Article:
Indonesia's economy logged disappointing growth in the first three months of the year amid weak commodity prices. Other Asian economies have also announced anaemic numbers, including Singapore, Taiwan and South Korea, due to lacklustre export growth across the region.
Analysts saw the latest data, which came in below expectations, as a setback to President Joko Widodo's efforts to implement reforms and rejuvenate the economy of South-east Asia's largest nation.
Indonesia's economy grew 4.92 per cent in the first quarter compared with the same period last year, down from 5.04 per cent in the fourth quarter.
Economists said the weak showing was largely due to a slowdown in government spending and investment, and a decline in exports.
Mr Joko, widely known as Jokowi, took office in October 2014 vowing to implement economic reforms and boost infrastructure spending.
The Indonesian economy grew 4.79 per cent last year, its slowest pace since 2009.
Despite the disappointing data, some observers are optimistic that growth in the nation of 255 million people will pick up later in the year.
DBS economist Gundy Cahyadi noted that government spending slipped in the first quarter, "but I'm not worried".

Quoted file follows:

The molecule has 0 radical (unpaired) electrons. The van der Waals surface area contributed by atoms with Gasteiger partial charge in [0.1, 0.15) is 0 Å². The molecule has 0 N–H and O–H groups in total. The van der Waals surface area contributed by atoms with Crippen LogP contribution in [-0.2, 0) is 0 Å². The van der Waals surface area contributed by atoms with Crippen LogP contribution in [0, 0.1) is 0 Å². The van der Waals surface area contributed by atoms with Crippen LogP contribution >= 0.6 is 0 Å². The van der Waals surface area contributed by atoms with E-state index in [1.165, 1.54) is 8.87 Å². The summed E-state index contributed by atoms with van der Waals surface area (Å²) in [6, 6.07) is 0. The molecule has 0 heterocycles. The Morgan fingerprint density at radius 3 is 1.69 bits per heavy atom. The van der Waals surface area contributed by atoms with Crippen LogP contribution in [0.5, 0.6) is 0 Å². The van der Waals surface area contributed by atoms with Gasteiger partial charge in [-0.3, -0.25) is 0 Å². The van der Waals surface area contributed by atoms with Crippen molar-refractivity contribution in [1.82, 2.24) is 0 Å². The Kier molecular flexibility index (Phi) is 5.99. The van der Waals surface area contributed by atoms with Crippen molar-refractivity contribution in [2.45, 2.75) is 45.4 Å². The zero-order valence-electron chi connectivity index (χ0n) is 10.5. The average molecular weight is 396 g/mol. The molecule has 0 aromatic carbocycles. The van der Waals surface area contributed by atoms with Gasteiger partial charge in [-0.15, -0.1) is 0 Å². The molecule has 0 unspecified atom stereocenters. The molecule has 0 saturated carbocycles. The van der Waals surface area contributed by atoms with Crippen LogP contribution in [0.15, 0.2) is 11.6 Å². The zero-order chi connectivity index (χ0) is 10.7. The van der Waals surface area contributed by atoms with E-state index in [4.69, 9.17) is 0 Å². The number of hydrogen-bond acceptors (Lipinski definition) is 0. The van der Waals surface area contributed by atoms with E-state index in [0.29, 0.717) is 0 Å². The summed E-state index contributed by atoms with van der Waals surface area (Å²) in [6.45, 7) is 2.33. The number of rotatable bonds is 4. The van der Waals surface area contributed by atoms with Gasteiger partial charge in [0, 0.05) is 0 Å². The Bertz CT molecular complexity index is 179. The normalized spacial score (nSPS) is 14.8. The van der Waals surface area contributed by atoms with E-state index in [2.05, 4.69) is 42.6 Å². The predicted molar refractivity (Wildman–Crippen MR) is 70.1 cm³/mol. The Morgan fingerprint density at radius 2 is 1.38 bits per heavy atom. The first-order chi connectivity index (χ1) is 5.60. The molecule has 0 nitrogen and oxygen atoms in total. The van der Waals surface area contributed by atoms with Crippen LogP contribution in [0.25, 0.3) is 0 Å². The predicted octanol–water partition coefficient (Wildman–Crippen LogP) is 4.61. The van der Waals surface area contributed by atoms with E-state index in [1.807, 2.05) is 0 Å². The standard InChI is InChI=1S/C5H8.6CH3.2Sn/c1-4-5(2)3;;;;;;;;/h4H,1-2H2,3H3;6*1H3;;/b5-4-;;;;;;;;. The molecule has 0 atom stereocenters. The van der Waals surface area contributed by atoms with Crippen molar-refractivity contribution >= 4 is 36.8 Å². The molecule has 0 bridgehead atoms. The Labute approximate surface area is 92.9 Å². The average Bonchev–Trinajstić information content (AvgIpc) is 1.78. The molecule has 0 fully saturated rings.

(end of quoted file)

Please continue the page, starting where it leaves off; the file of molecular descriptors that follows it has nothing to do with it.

"(The headline growth figure) doesn't change the tone for the rest of the year. We are still looking at a gradual recovery, although there is a risk factor depending on the pickup in the private sector," he added.
Government spending growth slowed sharply to 2.93 per cent year on year in the first quarter, from 7.31 per cent in the preceding three months, noted UOB economist Ho Woei Chen.
She said an increase in government spending and the acceleration of infrastructure projects are expected to lift growth in the second half of the year. "Our full-year growth forecast for Indonesia remains at 5 per cent," added Ms Ho.
However, Natixis senior economist Trinh D. Nguyen said there may be limited scope for higher government spending to spur growth.
"The economy is clearly tired, and there is not much fiscal room to help," she said.
The central bank has eased monetary conditions through rate cuts in a bid to spur bank lending and domestic demand, but "(the first quarter's) lacklustre economic results show that it is very difficult to fight gravity", she added.
Yesterday's growth figures came alongside data showing Indonesian consumer confidence slipped slightly last month from March, as concerns over pay caused some people to delay purchases of durable goods.
A central bank survey showed the consumer confidence index fell to 109.0 last month from 109.8 in March. A reading above 100 signals that respondents are still optimistic.
Mr Cahyadi said the lacklustre data is unlikely to have a significant immediate impact on Singapore.
"Indonesian tourism and trade figures in relation to Singapore for the first quarter were great. This (the headline figure) shouldn't impact Singapore very much," he said.